I was just in Florida for this really well-organized event, the Southeast Florida Regional Climate Leadership Summit. It was sold out. 700 or 800 people came to hear about how awesome Southeast Florida has done in terms of climate resilience. No one mentioned migration. That is really irresponsible. So Louisiana gets huge props from me for addressing this very tough part of the “adapt, prepare, retreat” trifecta to the forefront of the conversation. That's one thing I think is really important.

Talking about something like migration as a way to deal with climate risk must be really challenging for communities. You’re talking about people having to leave their homes. What advice do you have for leaders who want to have those tough conversations?

You need a bottom-up approach. That’s another thing that I give Louisiana huge credit for--the LA SAFE Project. The work that they have done with the HUD National Disaster Resilience Competition funding and their bottom-up approach has just been incredible.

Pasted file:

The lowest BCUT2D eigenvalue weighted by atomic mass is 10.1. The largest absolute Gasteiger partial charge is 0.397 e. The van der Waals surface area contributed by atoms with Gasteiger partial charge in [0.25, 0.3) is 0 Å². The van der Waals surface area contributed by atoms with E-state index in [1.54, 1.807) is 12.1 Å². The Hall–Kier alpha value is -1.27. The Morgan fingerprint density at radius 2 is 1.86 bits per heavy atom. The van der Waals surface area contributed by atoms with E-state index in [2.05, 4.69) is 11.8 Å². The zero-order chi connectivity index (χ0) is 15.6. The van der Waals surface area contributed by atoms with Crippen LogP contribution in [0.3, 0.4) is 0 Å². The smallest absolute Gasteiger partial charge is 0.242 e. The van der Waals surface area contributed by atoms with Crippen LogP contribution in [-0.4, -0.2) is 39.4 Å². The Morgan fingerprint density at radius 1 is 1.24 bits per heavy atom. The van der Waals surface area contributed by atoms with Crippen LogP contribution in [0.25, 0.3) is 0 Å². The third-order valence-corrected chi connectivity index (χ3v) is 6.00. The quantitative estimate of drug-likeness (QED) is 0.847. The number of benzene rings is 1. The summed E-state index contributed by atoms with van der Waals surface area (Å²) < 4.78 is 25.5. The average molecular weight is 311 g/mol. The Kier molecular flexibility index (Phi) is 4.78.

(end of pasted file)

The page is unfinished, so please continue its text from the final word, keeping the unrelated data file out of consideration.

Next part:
By that, I mean that the approach wasn’t, ‘We're going to create this plan, and then we're going to tell the community all about it with maybe a 10-minute Q&A.’ Instead, they approached it by saying, ‘We don't have a plan yet. We're going to go out to the community and see what they want the plan to be.’ There was a lot of money and time spent on that process, and a lot of relationships brokered. It’s a lot of tough love.

There’s a growing resilience gap between big cities and small towns. How important is resilience planning for small towns?

Resilience planning is incredibly important for small towns. If they don’t find ways to fund resilience planning, they will not be able to transform themselves into the place where the next generation is going to want to live and make a family.

So how can they do that? Let's talk about the resilience assets small towns have first. Number one, generally, there are much fewer staff than in larger cities.  What that means often is that there is one person who has the keys to the castle. That person knows everything there is to know about the roadway and the sewer infrastructure and the emergency response teams. That's really helpful from the perspective of resilience because resilience is never one thing. It's everything.